Per the LWC docs we have the following:

When a list changes, the framework uses the key to rerender only the item that changed. The key in the template is used for performance optimization and isn’t reflected in the DOM at run time.

Questions related to the above:

  1. Is there any sort of documentation / whitepaper on the LWC implementation of Virtual DOM? That description of key and performance optimization is vague and I feel like there's a lot to unpack under the hood. I figure understanding LWC Virtual DOM could be the right place to start.

  2. If the key is not reflected in the DOM at run time, is they value of the key still being "downloaded" (for back of a letter word) by the client? It sounds like it's being used client-side for performance optimization, but if it's not available in the DOM at all I'm having a hard time envisioning how that works.

I recognize that I don't have to understand everything under the hood to use LWC, but I think that understanding at least some framework details can help drive better implementations in the long haul.


1 Answer 1


There's a library used called Snabbdom for the VDOM. It's short, elegant, and will probably give you most of what you need to know.

At a high level, there are VNode elements that are placed in a VDOM (Virtual DOM). Changes to a @tracked member will set a dirty flag, which in turn will update the VDOM, which in turn updates the DOM. The key itself is stored in the VNode, which is why it does not appear in the DOM.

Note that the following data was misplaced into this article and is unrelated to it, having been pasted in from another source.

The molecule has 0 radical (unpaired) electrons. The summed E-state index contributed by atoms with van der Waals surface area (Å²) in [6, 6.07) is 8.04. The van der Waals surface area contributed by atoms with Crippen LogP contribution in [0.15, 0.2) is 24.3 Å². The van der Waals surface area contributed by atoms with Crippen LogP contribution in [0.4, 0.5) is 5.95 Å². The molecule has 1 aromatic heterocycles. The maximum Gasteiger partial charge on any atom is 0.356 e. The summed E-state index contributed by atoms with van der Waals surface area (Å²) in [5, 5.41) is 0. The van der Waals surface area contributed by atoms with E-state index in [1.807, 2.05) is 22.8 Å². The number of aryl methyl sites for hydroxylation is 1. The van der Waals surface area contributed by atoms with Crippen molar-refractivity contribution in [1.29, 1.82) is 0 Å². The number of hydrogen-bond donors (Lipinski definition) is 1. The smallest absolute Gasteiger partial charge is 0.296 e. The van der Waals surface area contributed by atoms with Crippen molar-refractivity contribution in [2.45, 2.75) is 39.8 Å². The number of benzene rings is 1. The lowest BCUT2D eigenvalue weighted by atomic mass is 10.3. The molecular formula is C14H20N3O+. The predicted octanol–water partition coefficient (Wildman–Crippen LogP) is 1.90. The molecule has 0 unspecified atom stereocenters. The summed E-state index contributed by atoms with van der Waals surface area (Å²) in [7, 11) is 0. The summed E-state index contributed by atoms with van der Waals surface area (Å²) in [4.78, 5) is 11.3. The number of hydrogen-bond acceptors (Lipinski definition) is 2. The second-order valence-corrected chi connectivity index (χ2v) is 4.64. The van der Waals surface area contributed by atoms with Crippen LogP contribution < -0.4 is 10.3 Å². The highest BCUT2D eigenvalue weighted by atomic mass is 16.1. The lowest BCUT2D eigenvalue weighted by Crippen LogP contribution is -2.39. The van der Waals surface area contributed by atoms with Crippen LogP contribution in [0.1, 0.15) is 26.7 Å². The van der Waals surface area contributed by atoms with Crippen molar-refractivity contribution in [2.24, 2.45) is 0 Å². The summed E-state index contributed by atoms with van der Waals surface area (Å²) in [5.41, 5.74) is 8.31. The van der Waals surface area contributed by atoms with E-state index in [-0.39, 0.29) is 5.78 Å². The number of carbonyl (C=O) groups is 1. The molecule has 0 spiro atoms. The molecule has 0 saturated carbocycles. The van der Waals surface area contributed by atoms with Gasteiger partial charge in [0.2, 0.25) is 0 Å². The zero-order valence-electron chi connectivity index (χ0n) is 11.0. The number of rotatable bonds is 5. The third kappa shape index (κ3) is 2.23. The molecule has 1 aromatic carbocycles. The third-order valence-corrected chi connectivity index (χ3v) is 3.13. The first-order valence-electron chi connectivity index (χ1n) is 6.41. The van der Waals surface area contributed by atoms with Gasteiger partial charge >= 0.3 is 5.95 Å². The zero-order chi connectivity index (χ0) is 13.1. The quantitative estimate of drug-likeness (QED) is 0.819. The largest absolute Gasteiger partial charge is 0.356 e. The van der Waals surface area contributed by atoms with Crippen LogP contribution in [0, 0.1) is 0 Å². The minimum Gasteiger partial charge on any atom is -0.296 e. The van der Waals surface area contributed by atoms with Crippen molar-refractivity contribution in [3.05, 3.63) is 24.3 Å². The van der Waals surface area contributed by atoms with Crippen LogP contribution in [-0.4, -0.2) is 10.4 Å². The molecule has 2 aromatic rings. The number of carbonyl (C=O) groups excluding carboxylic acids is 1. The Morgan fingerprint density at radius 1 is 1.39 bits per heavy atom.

The VNode also has a link to the DOM element, thus allowing the relationship between the two to be maintained. From what I can tell, the framework only updates the VDOM, which itself is then responsible for updating the DOM. This should mostly make sense if you check the documentation for Snabbdom.

The components themselves are compiled into an AST (Abstract Syntax Tree), which is demonstrated in the lwc open source library. This is very sparsely documented/commented, however, so it may take a while to process how it all starts. Starting with the VDOM library first should help put everything into perspective.

As a side node, most (all?) of the LWC framework (aside from unit testing) is in TypeScript, so if you're not familiar with it, you'll need to do some more reading.

  • Thanks @sfdxfox, accepting this answer Commented Nov 24, 2019 at 21:08

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